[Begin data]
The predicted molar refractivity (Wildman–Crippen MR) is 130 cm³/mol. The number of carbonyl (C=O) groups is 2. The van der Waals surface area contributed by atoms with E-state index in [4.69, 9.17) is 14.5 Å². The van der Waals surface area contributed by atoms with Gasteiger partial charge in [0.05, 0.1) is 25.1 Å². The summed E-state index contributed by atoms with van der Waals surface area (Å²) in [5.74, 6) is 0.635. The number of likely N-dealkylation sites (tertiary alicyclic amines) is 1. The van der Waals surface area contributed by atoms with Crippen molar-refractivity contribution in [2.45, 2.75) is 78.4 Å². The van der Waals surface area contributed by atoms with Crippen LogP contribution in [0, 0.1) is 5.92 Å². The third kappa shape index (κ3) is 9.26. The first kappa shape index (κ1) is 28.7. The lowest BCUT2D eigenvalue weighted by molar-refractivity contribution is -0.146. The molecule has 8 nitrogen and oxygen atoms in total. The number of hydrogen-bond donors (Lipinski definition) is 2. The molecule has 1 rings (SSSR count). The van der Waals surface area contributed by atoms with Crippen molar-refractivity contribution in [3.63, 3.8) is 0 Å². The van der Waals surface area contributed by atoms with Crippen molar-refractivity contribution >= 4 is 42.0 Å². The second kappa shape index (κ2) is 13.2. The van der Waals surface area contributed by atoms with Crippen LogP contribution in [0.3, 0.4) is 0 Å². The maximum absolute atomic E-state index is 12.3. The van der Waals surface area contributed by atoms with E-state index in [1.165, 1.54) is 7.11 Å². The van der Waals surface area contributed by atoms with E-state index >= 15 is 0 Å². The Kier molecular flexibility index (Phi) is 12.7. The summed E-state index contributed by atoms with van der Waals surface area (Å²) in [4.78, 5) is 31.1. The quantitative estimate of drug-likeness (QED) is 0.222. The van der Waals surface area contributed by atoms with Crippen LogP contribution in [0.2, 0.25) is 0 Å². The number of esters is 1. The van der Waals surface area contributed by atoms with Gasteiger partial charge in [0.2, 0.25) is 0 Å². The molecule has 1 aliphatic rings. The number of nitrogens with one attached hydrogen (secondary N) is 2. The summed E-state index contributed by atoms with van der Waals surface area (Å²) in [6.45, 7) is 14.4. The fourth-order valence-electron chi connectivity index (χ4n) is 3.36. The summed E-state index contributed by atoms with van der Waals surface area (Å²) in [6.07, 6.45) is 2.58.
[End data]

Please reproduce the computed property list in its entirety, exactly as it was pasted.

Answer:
The predicted molar refractivity (Wildman–Crippen MR) is 130 cm³/mol. The number of carbonyl (C=O) groups is 2. The van der Waals surface area contributed by atoms with E-state index in [4.69, 9.17) is 14.5 Å². The van der Waals surface area contributed by atoms with Gasteiger partial charge in [0.05, 0.1) is 25.1 Å². The summed E-state index contributed by atoms with van der Waals surface area (Å²) in [5.74, 6) is 0.635. The number of likely N-dealkylation sites (tertiary alicyclic amines) is 1. The van der Waals surface area contributed by atoms with Crippen molar-refractivity contribution in [2.45, 2.75) is 78.4 Å². The van der Waals surface area contributed by atoms with Crippen LogP contribution in [0, 0.1) is 5.92 Å². The third kappa shape index (κ3) is 9.26. The first kappa shape index (κ1) is 28.7. The lowest BCUT2D eigenvalue weighted by molar-refractivity contribution is -0.146. The molecule has 8 nitrogen and oxygen atoms in total. The number of hydrogen-bond donors (Lipinski definition) is 2. The molecule has 1 rings (SSSR count). The van der Waals surface area contributed by atoms with Crippen molar-refractivity contribution in [3.63, 3.8) is 0 Å². The van der Waals surface area contributed by atoms with Crippen molar-refractivity contribution >= 4 is 42.0 Å². The second kappa shape index (κ2) is 13.2. The van der Waals surface area contributed by atoms with Crippen LogP contribution in [0.3, 0.4) is 0 Å². The maximum absolute atomic E-state index is 12.3. The van der Waals surface area contributed by atoms with E-state index in [1.165, 1.54) is 7.11 Å². The van der Waals surface area contributed by atoms with E-state index >= 15 is 0 Å². The Kier molecular flexibility index (Phi) is 12.7. The summed E-state index contributed by atoms with van der Waals surface area (Å²) in [4.78, 5) is 31.1. The quantitative estimate of drug-likeness (QED) is 0.222. The van der Waals surface area contributed by atoms with Crippen LogP contribution in [0.2, 0.25) is 0 Å². The number of esters is 1. The van der Waals surface area contributed by atoms with Gasteiger partial charge in [0.2, 0.25) is 0 Å². The molecule has 1 aliphatic rings. The number of nitrogens with one attached hydrogen (secondary N) is 2. The summed E-state index contributed by atoms with van der Waals surface area (Å²) in [6.45, 7) is 14.4. The fourth-order valence-electron chi connectivity index (χ4n) is 3.36. The summed E-state index contributed by atoms with van der Waals surface area (Å²) in [6.07, 6.45) is 2.58.